Machine Learning and Deep Learning algorithms are now everywhere! Every day, when you use your laptop, tablet or phone, you either unconsciously donate data to big companies or consume information prepared by massive data centres and millions of other users.
At some point, a mobile developer may become intrigued and decide to try preparing their own smart applications. After all, you can search your Google Photos by context – look for named objects, specific locations or people. Don’t believe me? Type “vacation” or “work” into Google Photos search and be amazed.
Many problems need to be solved using machine learning. Among many: classification – getting the right label for an item class, regression – predicting value based on the previous input, or clustering – grouping elements automatically by relevance to each other.
In this article, I would like to focus on the Classification problem – especially with regard to the hot topic of image recognition. How about we create an application together, that allows you to draw a digit on screen with your finger and immediately identify its correct name offline?
To start our adventure with machine learning, we need 3 things:
To do this, we can use Tensorflow. It’s a beautiful tool for experimenting with, building and exporting models to Android, iOS or Cloud.
I’d like to focus on integrating Tensorflow on Android so that we won’t train our neural network today, but instead, we will use the existing, powerful net in our app. My weapon of choice is the convolutional neural net from this tutorial: https://www.tensorflow.org/tutorials/layers
Integrating Tensorflow with an Android project is now super easy. Create a new project, add NDK support, and add to your Gradle the code below:
And we are ready to go.
As a theoretical introduction, I’d like to describe what a training set looks like.
We are using MNIST – a popular training and testing set of handwritten numbers
How is each number represented?
It’s a bitmap with a size of 28x28px, with values of 0-255 to represent the blackness of a pixel.
But our model requires a format that is a bit different. We need to flatten it into a single vector – a 1d array of 784 elements, of float type. 0.0 represents a white pixel, and 1.0 represents a black pixel. Everything in between is anti-aliased borders. What do we know about our model right now?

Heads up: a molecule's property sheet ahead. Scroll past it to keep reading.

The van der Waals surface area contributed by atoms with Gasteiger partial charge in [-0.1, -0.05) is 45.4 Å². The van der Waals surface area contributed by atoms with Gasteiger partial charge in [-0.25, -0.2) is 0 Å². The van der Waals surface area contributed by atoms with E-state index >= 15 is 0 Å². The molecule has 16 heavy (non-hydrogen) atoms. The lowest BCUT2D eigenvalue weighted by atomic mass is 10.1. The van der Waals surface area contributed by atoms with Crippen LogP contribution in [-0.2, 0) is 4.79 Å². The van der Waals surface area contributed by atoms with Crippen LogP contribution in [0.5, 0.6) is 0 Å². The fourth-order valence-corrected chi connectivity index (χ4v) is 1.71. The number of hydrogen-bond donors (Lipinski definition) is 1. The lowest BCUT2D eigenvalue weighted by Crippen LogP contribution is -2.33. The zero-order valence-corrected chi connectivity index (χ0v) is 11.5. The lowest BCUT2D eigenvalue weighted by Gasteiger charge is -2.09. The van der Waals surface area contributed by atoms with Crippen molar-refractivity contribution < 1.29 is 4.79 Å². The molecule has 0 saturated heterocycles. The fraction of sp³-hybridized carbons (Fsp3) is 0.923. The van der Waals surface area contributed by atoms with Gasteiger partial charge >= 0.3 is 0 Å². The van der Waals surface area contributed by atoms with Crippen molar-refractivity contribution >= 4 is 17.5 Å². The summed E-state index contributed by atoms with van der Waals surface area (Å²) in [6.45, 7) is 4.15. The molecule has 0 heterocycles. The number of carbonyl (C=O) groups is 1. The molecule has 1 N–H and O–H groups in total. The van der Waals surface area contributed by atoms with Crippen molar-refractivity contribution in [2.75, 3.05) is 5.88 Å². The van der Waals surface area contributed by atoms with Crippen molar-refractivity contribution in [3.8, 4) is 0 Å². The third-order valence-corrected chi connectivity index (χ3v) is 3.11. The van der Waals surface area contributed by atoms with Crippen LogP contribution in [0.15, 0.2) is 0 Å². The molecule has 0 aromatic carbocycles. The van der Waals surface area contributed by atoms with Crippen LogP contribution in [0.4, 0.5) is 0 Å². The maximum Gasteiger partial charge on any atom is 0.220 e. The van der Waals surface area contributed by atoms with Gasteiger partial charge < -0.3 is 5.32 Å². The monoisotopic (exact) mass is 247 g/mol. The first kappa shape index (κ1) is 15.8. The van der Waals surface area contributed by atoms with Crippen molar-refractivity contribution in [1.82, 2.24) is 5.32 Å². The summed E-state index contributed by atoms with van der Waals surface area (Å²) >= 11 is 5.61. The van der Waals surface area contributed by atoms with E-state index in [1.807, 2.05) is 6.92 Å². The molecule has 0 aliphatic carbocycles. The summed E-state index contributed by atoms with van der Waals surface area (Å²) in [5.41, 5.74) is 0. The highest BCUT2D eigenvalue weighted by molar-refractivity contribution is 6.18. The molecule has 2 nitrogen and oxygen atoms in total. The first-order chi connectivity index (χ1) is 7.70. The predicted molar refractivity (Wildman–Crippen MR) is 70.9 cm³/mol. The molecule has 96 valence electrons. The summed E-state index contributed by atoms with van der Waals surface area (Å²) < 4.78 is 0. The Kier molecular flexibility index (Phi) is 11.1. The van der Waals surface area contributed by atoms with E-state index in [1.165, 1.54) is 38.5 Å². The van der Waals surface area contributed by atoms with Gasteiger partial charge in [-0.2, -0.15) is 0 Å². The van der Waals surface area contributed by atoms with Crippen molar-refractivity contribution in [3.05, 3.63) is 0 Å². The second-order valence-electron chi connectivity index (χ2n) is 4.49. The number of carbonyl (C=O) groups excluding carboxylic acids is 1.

To sum up, we need a named input – afloat array of 784 elements, and our output is a float array of 10 elements – a representation of the probability of each class. There is no “unknown” class – even when you draw something inappropriate, the classifier will find the closest match. By the way, I tried. It’s “five”.
So if we know what the model is expecting, let’s give it something to work with.
Our activity is not complicated because we only need:
- Classify button
- Reset button
- Squared canvas to draw
- ImageView to preview preprocessed bitmap
Here is the full code of main_activity.xml:
As you have noticed, I decided to create a custom Drawing View to encapsulate the drawing logic. We need to extend the View and initialize fields:
Importantly, we need to make it squared to match phone width in portait mode:
We initialize our canvas and bitmap inside the onSizeChanged callback:
To draw on canvas, we need to set up a Paint object:
And drawing in real time is handled by the Path object:
But how to detect whether our finger has touched the canvas?
We need to override the onTouch method, where we can detect gesture type and location: